Here is your Morning Brief for the morning of August 14, 2013. Give me your feedback below and tune in to The Chad Hasty Show for these and many more topics from 8:30 to 11am. Remember, you can listen online at or on your iPhone/Android with the radioPup App.

Win McNamee, Getty Images

1. Run and Hide (link)

No, run and hide isn't the new name of Obama's foreign policy... though it would make sense. Instead it's the advice the administration is giving to schools about possible school shootings. Nothing about arming teachers or administrators. Nothing about increased security. Just run and hide.

In response to the Newtown, Conn. massacre and a host of school shootings in recent years, the Obama administration released a 67-page report on emergency planning this summer that includes several pages advising educators on how to manage “an active shooter situation.”

The U.S. Department of Education’s “live-shooter” section doesn’t recommend that schools arm teachers or employ armed guards. It doesn’t even advise schools to add door locks for classrooms.

Instead, the section counsels teachers and students to “run,” “hide” and then “fight”—but only “if neither running nor hiding is a safe option.”

Arne Duncan, the Secretary of Education and the uppermost name on the report, does not explain how this guidance differs from the very unsuccessful actions attempted by the 26 victims of Adam Lanza, the lone gunman who attacked Sandy Hook Elementary School.

Twenty of those victims were children who were six and seven years old.

As students across the nation head back to school this fall, administrators are trying to put systems in place to keep students safe in the event of another gunman running amok on campus.

A number of principals in the Los Angeles Unified School District participated in “live-shooter training” this summer, reports the Los Angeles Daily News. They will transmit what they learned in the training with teachers in the next few weeks.

What did they learn? That’s some kind of closely-held secret, apparently. Steve Zipperman, a retired LAPD captain who now runs the LAUSD police force, would only tell the Daily News that school officials have been trained in “how to decide in the moment how to save as many lives as possible” when “a traditional lockdown may not be the most appropriate decision.”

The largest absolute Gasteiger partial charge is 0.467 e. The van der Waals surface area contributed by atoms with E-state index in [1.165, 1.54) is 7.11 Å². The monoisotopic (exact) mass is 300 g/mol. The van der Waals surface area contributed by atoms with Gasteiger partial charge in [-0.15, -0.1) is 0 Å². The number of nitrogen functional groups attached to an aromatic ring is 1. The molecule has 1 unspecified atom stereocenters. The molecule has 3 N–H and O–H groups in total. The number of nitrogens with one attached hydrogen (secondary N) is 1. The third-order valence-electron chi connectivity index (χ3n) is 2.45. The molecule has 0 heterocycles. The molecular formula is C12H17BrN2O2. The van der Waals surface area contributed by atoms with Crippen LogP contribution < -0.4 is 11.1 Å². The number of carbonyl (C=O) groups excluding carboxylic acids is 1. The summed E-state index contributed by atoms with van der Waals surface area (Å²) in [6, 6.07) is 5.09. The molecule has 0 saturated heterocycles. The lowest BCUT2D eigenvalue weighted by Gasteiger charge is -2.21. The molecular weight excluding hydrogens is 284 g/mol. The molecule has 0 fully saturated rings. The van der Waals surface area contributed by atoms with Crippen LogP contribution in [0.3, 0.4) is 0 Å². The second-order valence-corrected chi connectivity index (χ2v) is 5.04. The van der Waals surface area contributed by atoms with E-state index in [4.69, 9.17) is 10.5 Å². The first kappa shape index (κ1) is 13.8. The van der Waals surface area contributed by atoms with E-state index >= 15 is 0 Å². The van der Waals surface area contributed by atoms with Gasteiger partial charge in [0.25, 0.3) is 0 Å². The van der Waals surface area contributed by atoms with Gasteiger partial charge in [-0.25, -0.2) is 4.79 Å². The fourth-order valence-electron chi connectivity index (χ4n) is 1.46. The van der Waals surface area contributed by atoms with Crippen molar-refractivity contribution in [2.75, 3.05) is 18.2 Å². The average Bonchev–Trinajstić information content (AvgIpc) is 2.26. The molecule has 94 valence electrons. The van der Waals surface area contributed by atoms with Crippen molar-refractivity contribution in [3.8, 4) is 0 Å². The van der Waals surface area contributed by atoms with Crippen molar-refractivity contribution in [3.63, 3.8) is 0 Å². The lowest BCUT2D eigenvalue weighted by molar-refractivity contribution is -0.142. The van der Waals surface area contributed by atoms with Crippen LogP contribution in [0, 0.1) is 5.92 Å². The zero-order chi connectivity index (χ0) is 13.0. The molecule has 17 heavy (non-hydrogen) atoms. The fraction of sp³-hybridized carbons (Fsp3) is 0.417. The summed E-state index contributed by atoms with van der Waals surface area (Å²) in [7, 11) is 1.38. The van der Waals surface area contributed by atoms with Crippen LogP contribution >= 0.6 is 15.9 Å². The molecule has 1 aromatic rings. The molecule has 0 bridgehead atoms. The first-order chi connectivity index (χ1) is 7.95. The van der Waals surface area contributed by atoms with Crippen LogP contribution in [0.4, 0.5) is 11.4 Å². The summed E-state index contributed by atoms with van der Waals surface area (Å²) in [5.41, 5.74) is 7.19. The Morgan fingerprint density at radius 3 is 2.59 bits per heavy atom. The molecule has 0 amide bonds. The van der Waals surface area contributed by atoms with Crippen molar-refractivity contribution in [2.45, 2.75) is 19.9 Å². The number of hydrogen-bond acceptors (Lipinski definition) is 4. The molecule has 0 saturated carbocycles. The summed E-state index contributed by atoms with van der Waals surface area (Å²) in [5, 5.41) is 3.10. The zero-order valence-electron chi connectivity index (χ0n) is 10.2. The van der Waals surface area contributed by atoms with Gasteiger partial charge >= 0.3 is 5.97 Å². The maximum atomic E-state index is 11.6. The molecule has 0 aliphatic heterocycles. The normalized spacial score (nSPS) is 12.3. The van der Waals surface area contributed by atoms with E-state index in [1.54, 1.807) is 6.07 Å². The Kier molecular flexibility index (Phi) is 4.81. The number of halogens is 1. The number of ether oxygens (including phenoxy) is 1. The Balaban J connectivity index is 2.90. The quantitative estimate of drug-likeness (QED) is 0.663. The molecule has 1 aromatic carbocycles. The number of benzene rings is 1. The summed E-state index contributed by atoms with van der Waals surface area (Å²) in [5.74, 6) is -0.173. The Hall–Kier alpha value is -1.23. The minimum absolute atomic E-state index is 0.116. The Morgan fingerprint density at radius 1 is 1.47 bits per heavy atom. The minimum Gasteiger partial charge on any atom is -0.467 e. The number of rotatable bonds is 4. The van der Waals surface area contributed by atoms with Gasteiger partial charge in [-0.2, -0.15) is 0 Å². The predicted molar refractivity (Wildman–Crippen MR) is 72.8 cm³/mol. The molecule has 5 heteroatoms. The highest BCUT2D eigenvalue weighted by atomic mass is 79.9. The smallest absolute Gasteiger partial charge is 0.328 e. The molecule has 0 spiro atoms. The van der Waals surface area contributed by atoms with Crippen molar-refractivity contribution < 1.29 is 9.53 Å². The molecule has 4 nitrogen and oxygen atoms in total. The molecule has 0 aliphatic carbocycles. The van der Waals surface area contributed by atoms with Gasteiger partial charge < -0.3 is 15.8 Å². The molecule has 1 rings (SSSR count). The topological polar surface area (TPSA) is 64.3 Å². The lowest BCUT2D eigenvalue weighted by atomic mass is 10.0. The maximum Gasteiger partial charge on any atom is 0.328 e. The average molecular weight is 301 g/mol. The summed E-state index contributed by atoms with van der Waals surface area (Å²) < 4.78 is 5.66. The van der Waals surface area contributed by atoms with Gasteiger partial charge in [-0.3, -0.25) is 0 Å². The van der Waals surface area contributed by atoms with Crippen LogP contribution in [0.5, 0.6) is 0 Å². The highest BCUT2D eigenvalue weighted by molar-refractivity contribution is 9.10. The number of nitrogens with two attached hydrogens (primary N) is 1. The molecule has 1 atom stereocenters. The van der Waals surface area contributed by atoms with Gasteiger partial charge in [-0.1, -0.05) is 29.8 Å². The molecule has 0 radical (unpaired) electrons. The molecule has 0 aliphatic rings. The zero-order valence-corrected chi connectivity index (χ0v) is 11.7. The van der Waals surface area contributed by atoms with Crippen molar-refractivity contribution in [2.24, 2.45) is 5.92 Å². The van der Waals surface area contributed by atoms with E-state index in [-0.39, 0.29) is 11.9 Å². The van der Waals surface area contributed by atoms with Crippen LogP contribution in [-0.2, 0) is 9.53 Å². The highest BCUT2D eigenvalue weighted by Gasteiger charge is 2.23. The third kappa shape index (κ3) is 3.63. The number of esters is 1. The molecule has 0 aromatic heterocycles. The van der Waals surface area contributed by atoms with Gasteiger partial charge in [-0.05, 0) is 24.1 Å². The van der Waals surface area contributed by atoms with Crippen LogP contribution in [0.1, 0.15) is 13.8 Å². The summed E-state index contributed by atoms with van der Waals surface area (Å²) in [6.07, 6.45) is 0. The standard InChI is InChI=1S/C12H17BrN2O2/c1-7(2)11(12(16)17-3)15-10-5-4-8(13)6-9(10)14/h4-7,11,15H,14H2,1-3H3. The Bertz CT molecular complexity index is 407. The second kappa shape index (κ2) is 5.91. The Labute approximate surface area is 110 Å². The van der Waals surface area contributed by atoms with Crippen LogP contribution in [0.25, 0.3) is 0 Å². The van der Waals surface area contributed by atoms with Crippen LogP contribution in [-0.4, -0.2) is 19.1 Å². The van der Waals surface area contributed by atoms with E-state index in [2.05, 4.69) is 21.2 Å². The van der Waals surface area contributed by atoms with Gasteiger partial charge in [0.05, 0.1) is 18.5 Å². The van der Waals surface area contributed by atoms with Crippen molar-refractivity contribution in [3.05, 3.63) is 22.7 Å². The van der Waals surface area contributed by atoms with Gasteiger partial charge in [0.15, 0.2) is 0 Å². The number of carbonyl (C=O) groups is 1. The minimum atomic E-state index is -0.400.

Great advice from this administration right there.

2. Food Stamp Funding (link)

Democrats are calling on House Speaker John Boehner to include Food Stamp funding in the Farm Bill.

Democratic lawmakers are calling on House Speaker John Boehner to include funding for nutrition assistance programs in any future farm bill that comes before the House.

In a letter to Boehner Tuesday, 204 House Democrats, led by Connecticut Democratic Rep. Rosa DeLauro, wrote of the importance of the Supplemental Nutrition Assistance Program (SNAP), or food stamps — citing the more than 47 million Americans on the program and the high percentage of children who participate in the program.

In June, the House voted down a farm bill that included nutrition assistance funding, largely due to disagreements over the level of food stamp cuts in the bill — at the time the proposed cuts were $2 billion annually from the nearly $80 billion a year program.

Subsequently, House Republicans stripped food stamp funding from the bill and were able to pass a bill dealing solely with farm programs in July. The House has yet to pass the SNAP portion of the original bill.

All of the lawmakers who signed the letter to Boehner opposed the farm bill that passed last month without food stamp funding.

“We voted against this bill in large part because of this intentional omission. We strongly believe in the critical importance of SNAP,” the Democratic lawmakers wrote in their letter to Boehner. “Given the essential nature of this program to millions of American families, the final language of the Farm Bill or any other legislation related to SNAP must be crafted to ensure that we do not increase hunger in America.”

They further warned against the coming expiration of the Recovery Act, which served to temporarily increase benefits.

“This means that, beginning November 1st, each SNAP enrollee will see a cut to their benefit that is, on average, less than $1.50 per meal,” they wrote.

Reforms must be made to the Food Stamp program. Democrats won't accept that so look for this debate to continue. I do think these two bills need to be separated.

3. Clowns Face Sensitivity Training (link)

Rodeo clowns at the Missouri State Fair must go through sensitivity training.

In the wake of a rodeo clown’s anti-Obama skit this weekend, the Missouri State Fair is forcing all clowns to undergo sensitivity training.

The state fair commission voted Monday to ratify the decision to ban the clown in question who wore an Obama mask as the rodeo announcer asked if the crowd wanted to see him get run down by a bull. The crowd enthusiastically approved, according to local mediareports.

But the state commission went further, saying it will require that before the Rodeo Cowboy Association can take part in any future state fair, “they must provide evidence to the director of the Missouri State Fair that they have proof that all officials and subcontractors of the MRCA have successfully participated in sensitivity training.”

This entire story is just stupid.

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These and many more topics coming up on today’s edition of The Chad Hasty Show. Tune in mornings 8:30-11am on News/Talk 790 KFYO, streaming online at, and now on your iPhone and Android device with the radioPup App. All guest interviews can be heard online in our podcast section after the show at